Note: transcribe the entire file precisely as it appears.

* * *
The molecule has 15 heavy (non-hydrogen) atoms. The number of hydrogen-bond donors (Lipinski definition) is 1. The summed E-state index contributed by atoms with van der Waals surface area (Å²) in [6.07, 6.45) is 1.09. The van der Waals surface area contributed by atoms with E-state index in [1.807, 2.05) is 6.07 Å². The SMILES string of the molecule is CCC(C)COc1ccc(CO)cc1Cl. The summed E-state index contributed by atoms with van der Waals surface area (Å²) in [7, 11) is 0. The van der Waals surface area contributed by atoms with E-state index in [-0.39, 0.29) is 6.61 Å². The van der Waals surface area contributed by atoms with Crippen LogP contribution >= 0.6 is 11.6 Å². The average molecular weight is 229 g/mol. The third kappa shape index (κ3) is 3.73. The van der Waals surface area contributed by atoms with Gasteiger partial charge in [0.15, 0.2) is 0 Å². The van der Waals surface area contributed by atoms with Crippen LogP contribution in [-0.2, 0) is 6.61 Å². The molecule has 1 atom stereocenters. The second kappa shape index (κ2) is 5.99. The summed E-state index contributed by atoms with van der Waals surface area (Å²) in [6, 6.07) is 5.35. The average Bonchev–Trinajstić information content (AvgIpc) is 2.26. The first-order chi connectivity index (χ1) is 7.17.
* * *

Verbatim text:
The molecule has 15 heavy (non-hydrogen) atoms. The number of hydrogen-bond donors (Lipinski definition) is 1. The summed E-state index contributed by atoms with van der Waals surface area (Å²) in [6.07, 6.45) is 1.09. The van der Waals surface area contributed by atoms with E-state index in [1.807, 2.05) is 6.07 Å². The SMILES string of the molecule is CCC(C)COc1ccc(CO)cc1Cl. The summed E-state index contributed by atoms with van der Waals surface area (Å²) in [7, 11) is 0. The van der Waals surface area contributed by atoms with E-state index in [-0.39, 0.29) is 6.61 Å². The van der Waals surface area contributed by atoms with Crippen LogP contribution >= 0.6 is 11.6 Å². The average molecular weight is 229 g/mol. The third kappa shape index (κ3) is 3.73. The van der Waals surface area contributed by atoms with Gasteiger partial charge in [0.15, 0.2) is 0 Å². The van der Waals surface area contributed by atoms with Crippen LogP contribution in [-0.2, 0) is 6.61 Å². The molecule has 1 atom stereocenters. The second kappa shape index (κ2) is 5.99. The summed E-state index contributed by atoms with van der Waals surface area (Å²) in [6, 6.07) is 5.35. The average Bonchev–Trinajstić information content (AvgIpc) is 2.26. The first-order chi connectivity index (χ1) is 7.17.